Our study has revealed that the health system found it challenging to generate demand for ARSH services supported by good quality of care. Chandra, Lane and Wong have recommended that implementers should adopt only the best practices from evidence that already exists and avoid strategies (eg. Peer education) which have not worked in the field of ARSH [16] . With the introduction of a broader agenda of Rashtriya Kishor Swasthya Karyakram [17] that covers many other aspects of adolescent health and behaviours, health systemhas to respond to many other components of adolescent health beyond ARSH to achieve the targets of this ambitious program. While RKSK has its own advantage of being very holistic, the skills of the providers for improved coordination to roll out this program become extremely crucial.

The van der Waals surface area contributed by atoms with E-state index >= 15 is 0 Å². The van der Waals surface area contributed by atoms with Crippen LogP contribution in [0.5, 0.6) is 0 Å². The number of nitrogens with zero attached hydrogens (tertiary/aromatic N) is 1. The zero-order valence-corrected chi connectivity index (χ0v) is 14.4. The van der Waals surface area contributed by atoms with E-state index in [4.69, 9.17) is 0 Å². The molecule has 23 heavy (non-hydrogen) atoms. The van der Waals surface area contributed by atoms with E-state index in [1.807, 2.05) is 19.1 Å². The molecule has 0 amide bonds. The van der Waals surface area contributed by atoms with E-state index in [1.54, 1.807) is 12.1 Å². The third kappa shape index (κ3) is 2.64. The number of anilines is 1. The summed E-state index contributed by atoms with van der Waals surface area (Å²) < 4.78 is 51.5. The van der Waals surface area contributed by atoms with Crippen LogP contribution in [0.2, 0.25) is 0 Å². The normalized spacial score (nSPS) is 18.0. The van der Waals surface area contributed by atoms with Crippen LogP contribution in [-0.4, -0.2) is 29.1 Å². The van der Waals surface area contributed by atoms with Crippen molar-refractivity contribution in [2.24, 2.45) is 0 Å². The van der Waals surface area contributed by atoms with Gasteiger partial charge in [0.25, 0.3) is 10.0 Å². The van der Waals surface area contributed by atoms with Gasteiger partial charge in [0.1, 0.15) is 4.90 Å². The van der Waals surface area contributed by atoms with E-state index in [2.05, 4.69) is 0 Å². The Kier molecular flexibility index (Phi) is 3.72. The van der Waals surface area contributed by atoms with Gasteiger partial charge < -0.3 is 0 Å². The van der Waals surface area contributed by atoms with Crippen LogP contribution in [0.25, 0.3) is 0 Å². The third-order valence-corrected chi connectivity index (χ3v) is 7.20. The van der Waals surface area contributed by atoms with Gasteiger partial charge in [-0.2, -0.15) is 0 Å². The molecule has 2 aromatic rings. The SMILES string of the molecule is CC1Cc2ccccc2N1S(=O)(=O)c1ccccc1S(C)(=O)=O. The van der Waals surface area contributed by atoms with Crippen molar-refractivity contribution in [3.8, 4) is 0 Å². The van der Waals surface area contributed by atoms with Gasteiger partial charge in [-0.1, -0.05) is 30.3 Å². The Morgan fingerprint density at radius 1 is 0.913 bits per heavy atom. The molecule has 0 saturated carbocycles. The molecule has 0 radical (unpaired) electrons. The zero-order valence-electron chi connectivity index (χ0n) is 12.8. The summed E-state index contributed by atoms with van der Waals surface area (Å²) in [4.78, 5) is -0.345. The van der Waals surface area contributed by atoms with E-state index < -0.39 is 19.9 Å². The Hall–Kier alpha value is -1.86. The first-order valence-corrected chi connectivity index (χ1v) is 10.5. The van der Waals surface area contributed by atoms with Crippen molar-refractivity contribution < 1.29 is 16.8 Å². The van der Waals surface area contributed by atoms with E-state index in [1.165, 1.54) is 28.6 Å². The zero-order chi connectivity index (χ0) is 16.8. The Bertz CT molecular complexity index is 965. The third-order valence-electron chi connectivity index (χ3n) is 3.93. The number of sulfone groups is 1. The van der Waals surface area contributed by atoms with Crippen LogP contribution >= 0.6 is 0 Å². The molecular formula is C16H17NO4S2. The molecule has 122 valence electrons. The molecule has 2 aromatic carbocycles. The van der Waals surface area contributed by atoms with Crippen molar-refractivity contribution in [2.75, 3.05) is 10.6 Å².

Collaboration and networking are key strategies to improve adolescents’ access to services supported by a favorable adolescent friendly atmosphere both in the community as well as health facility by trained sensitive providers. Regular monitoring of activities and maintaining records in the form of MIS is crucial to identify gaps and introduce strategies to address them. Refresher training of health providers is very essential to address their concerns when they start providing adolescent services. The research agency facilitated testing strategies to strengthen the health system to address the adolescent sexual and reproductive health issues and documenting the outcomes. There is a need to network with organized and unorganized sectors such as education, ICDS, NGOs working in the field of adolescent health and development to work as a team and address the multifaceted needs of the adolescents. Such a strategy will be crucial while implementing the recently launched Rashtriya Kishor Swasthya Karyakaram (RKSK) the new national adolescent health programme in India.